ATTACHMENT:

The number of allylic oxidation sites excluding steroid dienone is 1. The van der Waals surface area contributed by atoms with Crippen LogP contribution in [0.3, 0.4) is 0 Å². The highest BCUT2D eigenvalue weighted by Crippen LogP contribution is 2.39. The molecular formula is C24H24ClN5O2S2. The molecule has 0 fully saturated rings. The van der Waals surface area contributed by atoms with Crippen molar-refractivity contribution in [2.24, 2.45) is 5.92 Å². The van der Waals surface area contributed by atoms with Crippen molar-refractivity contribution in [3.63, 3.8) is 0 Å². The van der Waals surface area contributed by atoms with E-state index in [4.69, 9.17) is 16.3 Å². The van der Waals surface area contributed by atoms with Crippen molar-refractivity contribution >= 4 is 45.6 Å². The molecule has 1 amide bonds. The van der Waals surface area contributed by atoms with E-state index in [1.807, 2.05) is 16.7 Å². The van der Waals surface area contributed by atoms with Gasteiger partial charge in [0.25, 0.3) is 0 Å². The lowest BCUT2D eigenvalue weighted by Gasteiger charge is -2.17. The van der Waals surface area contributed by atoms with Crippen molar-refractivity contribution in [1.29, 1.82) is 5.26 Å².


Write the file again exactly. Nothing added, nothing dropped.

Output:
The number of allylic oxidation sites excluding steroid dienone is 1. The van der Waals surface area contributed by atoms with Crippen LogP contribution in [0.3, 0.4) is 0 Å². The highest BCUT2D eigenvalue weighted by Crippen LogP contribution is 2.39. The molecular formula is C24H24ClN5O2S2. The molecule has 0 fully saturated rings. The van der Waals surface area contributed by atoms with Crippen molar-refractivity contribution in [2.24, 2.45) is 5.92 Å². The van der Waals surface area contributed by atoms with Crippen molar-refractivity contribution in [3.63, 3.8) is 0 Å². The van der Waals surface area contributed by atoms with E-state index in [4.69, 9.17) is 16.3 Å². The van der Waals surface area contributed by atoms with Crippen molar-refractivity contribution >= 4 is 45.6 Å². The molecule has 1 amide bonds. The van der Waals surface area contributed by atoms with E-state index in [1.807, 2.05) is 16.7 Å². The van der Waals surface area contributed by atoms with Gasteiger partial charge in [0.25, 0.3) is 0 Å². The lowest BCUT2D eigenvalue weighted by Gasteiger charge is -2.17. The van der Waals surface area contributed by atoms with Crippen molar-refractivity contribution in [1.29, 1.82) is 5.26 Å².